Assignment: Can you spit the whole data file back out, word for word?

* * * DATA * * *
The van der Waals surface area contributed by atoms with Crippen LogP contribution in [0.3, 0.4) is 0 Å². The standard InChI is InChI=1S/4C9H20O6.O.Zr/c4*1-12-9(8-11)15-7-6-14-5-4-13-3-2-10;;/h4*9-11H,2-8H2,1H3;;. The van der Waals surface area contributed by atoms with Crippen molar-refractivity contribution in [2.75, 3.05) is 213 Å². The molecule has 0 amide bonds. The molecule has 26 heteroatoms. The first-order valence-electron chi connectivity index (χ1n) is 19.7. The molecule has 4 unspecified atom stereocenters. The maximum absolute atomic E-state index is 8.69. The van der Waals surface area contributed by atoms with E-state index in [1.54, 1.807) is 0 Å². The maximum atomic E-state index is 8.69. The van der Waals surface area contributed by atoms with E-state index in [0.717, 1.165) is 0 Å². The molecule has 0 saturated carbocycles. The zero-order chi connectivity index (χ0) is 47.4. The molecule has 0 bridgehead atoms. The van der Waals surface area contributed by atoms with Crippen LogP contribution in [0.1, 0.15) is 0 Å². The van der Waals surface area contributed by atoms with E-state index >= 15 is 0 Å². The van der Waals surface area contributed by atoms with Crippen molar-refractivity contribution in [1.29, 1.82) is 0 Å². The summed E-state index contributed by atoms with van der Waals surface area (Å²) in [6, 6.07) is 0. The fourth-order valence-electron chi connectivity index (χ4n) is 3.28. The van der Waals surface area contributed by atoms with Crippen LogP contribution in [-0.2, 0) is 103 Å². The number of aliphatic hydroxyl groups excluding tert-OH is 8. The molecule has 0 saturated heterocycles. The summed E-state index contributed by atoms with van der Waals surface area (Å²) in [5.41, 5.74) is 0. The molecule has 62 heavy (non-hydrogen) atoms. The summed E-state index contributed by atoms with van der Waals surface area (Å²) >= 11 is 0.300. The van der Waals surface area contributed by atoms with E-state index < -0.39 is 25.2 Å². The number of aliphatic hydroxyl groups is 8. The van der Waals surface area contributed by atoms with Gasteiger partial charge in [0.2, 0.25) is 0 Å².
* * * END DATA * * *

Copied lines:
The van der Waals surface area contributed by atoms with Crippen LogP contribution in [0.3, 0.4) is 0 Å². The standard InChI is InChI=1S/4C9H20O6.O.Zr/c4*1-12-9(8-11)15-7-6-14-5-4-13-3-2-10;;/h4*9-11H,2-8H2,1H3;;. The van der Waals surface area contributed by atoms with Crippen molar-refractivity contribution in [2.75, 3.05) is 213 Å². The molecule has 0 amide bonds. The molecule has 26 heteroatoms. The first-order valence-electron chi connectivity index (χ1n) is 19.7. The molecule has 4 unspecified atom stereocenters. The maximum absolute atomic E-state index is 8.69. The van der Waals surface area contributed by atoms with E-state index in [1.54, 1.807) is 0 Å². The maximum atomic E-state index is 8.69. The van der Waals surface area contributed by atoms with E-state index in [0.717, 1.165) is 0 Å². The molecule has 0 saturated carbocycles. The zero-order chi connectivity index (χ0) is 47.4. The molecule has 0 bridgehead atoms. The van der Waals surface area contributed by atoms with Crippen LogP contribution in [0.1, 0.15) is 0 Å². The van der Waals surface area contributed by atoms with E-state index >= 15 is 0 Å². The van der Waals surface area contributed by atoms with Crippen molar-refractivity contribution in [1.29, 1.82) is 0 Å². The summed E-state index contributed by atoms with van der Waals surface area (Å²) in [6, 6.07) is 0. The fourth-order valence-electron chi connectivity index (χ4n) is 3.28. The van der Waals surface area contributed by atoms with Crippen LogP contribution in [-0.2, 0) is 103 Å². The number of aliphatic hydroxyl groups excluding tert-OH is 8. The molecule has 0 saturated heterocycles. The summed E-state index contributed by atoms with van der Waals surface area (Å²) in [5.41, 5.74) is 0. The molecule has 62 heavy (non-hydrogen) atoms. The summed E-state index contributed by atoms with van der Waals surface area (Å²) >= 11 is 0.300. The van der Waals surface area contributed by atoms with E-state index < -0.39 is 25.2 Å². The number of aliphatic hydroxyl groups is 8. The van der Waals surface area contributed by atoms with Gasteiger partial charge in [0.2, 0.25) is 0 Å².